In full disclosure, I’ve been a Lenny Kravitz fan from the very beginning when he released his debut album, Let Love Rule. I bought it on CD in a record store (remember those?) where it had been wrongly placed in the reggae section. I also had the opportunity to see Lenny Kravitz performing live to a half-empty theater at New York City’s Beacon Theater on his Mama Said tour and had the treat of a lifetime when Iggy Pop and Sean Ono joined him onstage to end the show with a rousing performance of “What the F*ck are We Saying?”. Mr. Kravitz has come a very long way since then, performing to sold out crowds in very large arenas, as this documentary concert film, Just Let Go, can attest to.
Recorded over the course of three months in the autumn of 2014 during the European leg of Kravitz’s world tour for his latest album Strut, what the film also proves is that his ego has perhaps ballooned as much as his career, or maybe his ego was always that big, it was just never on display as much as it is in this film.
I’m all for concert films, and this does provide some great live moments of key Kravitz material including an extended rendition of “Let Love Rule” that becomes a freestyle jazz fusion jam session, a particularly soulful and raw take on one of his earliest smash hits, Mama Said’s “It Ain’t Over ‘Till It’s Over” and his funky cover of The Guess Who track, “American Woman. ” The film goes awry with all of its constant cut-ins of interview segments and behind-the-scenes footage of Kravitz and his backing band doing nothing more than singing the praises of Lenny Kravitz and his music. We get it, Lenny is a great guy; he has great music; he’s a perfectionist but you love working for him; and he’s sexy too (his backup singers swoon over remembering how they first saw him bare chested and sweaty in black leather pants). Alright, you’re a rock star. Can we get back to the music now please?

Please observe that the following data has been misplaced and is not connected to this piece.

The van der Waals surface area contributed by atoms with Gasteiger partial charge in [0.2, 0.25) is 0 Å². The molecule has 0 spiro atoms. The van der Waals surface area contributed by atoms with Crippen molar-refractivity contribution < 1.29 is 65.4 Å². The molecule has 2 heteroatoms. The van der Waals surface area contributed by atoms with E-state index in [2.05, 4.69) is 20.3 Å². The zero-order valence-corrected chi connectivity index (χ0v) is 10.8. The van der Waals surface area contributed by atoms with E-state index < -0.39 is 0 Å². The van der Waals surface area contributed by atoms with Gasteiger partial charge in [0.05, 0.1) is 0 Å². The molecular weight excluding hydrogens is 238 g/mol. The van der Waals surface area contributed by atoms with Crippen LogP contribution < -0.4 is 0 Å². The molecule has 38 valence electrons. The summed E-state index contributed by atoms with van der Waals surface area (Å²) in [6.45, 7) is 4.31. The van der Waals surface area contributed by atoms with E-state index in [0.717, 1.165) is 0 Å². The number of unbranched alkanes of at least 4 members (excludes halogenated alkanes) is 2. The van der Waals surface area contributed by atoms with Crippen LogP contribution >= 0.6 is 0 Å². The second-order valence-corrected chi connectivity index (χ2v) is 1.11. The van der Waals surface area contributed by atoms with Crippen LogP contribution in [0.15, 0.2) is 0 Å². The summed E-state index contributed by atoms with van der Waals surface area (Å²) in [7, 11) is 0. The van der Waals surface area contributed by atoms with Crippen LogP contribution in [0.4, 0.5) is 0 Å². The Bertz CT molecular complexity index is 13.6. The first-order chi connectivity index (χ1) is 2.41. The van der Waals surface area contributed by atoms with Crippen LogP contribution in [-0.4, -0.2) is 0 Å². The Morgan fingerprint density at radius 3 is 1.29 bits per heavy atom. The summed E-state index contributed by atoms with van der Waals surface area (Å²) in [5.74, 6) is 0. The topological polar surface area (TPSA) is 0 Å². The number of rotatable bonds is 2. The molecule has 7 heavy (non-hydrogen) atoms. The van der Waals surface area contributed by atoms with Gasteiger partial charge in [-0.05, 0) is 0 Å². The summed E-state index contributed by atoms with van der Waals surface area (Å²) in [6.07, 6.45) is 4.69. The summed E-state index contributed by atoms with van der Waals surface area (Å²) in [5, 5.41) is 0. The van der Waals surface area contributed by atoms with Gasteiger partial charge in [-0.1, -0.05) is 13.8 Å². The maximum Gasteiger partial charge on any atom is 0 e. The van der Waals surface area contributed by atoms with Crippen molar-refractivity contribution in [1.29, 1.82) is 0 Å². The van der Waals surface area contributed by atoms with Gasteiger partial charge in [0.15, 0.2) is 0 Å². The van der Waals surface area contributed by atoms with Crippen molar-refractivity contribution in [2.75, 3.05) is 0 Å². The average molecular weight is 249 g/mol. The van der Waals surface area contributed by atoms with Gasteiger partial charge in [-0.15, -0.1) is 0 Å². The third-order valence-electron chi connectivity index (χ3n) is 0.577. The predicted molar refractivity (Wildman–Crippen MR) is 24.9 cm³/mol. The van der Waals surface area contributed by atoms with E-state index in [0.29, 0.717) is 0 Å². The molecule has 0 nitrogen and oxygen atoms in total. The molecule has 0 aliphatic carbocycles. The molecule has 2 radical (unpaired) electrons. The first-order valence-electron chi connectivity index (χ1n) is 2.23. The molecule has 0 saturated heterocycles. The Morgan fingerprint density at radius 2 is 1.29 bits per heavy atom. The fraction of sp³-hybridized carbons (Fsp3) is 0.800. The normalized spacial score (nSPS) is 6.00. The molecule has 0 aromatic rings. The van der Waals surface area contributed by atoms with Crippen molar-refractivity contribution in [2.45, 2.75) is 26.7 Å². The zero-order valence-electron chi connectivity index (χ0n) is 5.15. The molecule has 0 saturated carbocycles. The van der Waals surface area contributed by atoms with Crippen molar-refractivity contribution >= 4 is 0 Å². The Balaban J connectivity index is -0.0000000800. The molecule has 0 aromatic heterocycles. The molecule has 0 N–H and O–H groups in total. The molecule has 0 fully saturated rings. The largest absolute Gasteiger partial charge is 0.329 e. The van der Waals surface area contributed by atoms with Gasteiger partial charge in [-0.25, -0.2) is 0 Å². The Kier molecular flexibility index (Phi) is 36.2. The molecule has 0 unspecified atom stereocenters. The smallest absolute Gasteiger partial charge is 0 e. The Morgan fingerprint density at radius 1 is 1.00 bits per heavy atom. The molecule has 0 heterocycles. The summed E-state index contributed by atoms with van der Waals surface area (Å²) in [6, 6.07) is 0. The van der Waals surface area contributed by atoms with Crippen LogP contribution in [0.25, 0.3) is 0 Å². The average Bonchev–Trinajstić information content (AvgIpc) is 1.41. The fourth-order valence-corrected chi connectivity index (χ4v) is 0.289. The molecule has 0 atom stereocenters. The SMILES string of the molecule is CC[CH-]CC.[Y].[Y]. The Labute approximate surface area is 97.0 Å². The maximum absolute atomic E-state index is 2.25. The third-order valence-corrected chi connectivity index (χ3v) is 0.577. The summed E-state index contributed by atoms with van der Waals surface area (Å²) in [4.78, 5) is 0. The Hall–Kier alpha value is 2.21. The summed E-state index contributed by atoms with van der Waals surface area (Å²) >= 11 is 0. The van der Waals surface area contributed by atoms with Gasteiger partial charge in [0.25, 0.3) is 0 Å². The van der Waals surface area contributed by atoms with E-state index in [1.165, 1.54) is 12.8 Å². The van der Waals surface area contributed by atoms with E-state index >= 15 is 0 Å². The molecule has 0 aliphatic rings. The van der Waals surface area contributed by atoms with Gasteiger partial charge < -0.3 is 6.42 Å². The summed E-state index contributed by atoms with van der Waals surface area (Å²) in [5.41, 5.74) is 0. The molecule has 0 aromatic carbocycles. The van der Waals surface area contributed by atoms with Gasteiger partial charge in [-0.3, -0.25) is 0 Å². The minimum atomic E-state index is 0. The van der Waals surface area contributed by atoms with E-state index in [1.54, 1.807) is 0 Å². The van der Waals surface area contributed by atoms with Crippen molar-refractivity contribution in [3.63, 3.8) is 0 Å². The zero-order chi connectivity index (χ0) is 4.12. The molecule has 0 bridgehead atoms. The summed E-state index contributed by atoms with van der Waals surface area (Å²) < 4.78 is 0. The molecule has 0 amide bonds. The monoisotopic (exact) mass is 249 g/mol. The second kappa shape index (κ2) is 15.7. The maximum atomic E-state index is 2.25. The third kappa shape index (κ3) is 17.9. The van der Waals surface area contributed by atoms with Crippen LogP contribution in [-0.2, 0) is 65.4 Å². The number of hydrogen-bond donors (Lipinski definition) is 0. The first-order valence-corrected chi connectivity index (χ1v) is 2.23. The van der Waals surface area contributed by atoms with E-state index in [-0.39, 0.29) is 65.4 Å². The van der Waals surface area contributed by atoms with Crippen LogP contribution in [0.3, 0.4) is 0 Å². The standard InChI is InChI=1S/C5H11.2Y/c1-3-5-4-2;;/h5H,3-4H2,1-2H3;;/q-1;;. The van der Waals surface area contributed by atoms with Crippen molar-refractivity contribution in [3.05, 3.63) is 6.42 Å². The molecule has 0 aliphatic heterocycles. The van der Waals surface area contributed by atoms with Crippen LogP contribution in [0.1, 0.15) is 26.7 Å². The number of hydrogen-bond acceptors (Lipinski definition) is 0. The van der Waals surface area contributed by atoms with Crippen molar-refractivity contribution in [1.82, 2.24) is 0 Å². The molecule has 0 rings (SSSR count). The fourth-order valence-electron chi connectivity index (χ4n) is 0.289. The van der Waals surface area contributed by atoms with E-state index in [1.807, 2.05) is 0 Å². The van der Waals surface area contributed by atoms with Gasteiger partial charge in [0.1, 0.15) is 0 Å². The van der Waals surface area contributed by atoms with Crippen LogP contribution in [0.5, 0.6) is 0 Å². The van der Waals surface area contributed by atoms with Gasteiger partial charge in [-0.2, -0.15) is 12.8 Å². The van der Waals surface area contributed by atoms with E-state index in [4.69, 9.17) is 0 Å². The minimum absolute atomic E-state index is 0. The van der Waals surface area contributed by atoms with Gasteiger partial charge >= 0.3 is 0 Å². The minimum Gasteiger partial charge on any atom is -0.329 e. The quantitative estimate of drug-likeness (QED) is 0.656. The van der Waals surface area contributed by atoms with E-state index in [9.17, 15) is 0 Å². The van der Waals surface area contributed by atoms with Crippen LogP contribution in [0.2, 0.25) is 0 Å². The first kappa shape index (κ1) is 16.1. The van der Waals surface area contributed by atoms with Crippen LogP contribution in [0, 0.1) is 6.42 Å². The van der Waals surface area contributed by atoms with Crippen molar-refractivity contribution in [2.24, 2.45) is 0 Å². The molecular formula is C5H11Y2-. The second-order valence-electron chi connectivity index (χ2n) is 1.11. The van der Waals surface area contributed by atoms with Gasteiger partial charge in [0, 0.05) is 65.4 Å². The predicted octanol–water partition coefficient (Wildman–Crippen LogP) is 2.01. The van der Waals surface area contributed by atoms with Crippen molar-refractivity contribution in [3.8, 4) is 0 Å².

If this unnecessary ego stroking were excised, there would have more room in this film for excellent Kravitz tracks like “Believe,” “Rosemary,” “Mr. Cab Driver,” “Rock and Roll is Dead,” “Stand By My Woman,” or “If You Can’t Say No.”
- Fly Away
- Dirty White Boots
- American Woman
- Dancin’ ‘Til Dawn
- It Ain’t Over ‘Til It’s Over
- New York City
- The Chamber
- Dig In
- Let Love Rule
- Are You Gonna Go My Way
Just Let Go is a purposely gritty and grainy concert documentary film, so it doesn’t look pristine, but it has a really “rock ‘n’ roll” look and feel in this AVC/MPEG-4 1080p encodement on Blu-ray from Eagle Rock. Colors look good and there’s enough detail to allow enjoyment of the interviews and rollicking musical performances.
The audio mixes, by Bob Clearmountain, are provided in DTS-HD Master Audio 5.1 (48kHz/16-bit) and LPCM 2.0 stereo (48kHz/16-bit). Both mixes sound fantastic, being mixed from an audience perspective with the surround channels being filled with a rich abundance of performance space atmospherics and just the right blend of crowd noise at appropriate moments. The balance is good with excellent clarity in the vocals, musical and punchy midrange and light, airy highs. The stereo mix has the edge when it comes to a more well defined low end and better sounding drums because of less reverb being mixed on the drums and overall mix.
This release comes with six full, unedited bonus versions of “Sister,” “Always on the Run,” “Sex,” “I Belong to You,” “New York City,” and “Let Love Rule.”
The Definitive Word
Including the bonus tracks, there are some excellent live performances mixed into what is a flawed documentary concert film that is hampered by a very egocentric look at the world of Lenny Kravitz on the road. Fans will still appreciate the view of the rock star, especially those who have never had the opportunity to see Lenny Kravitz perform live.
Additional Screen Captures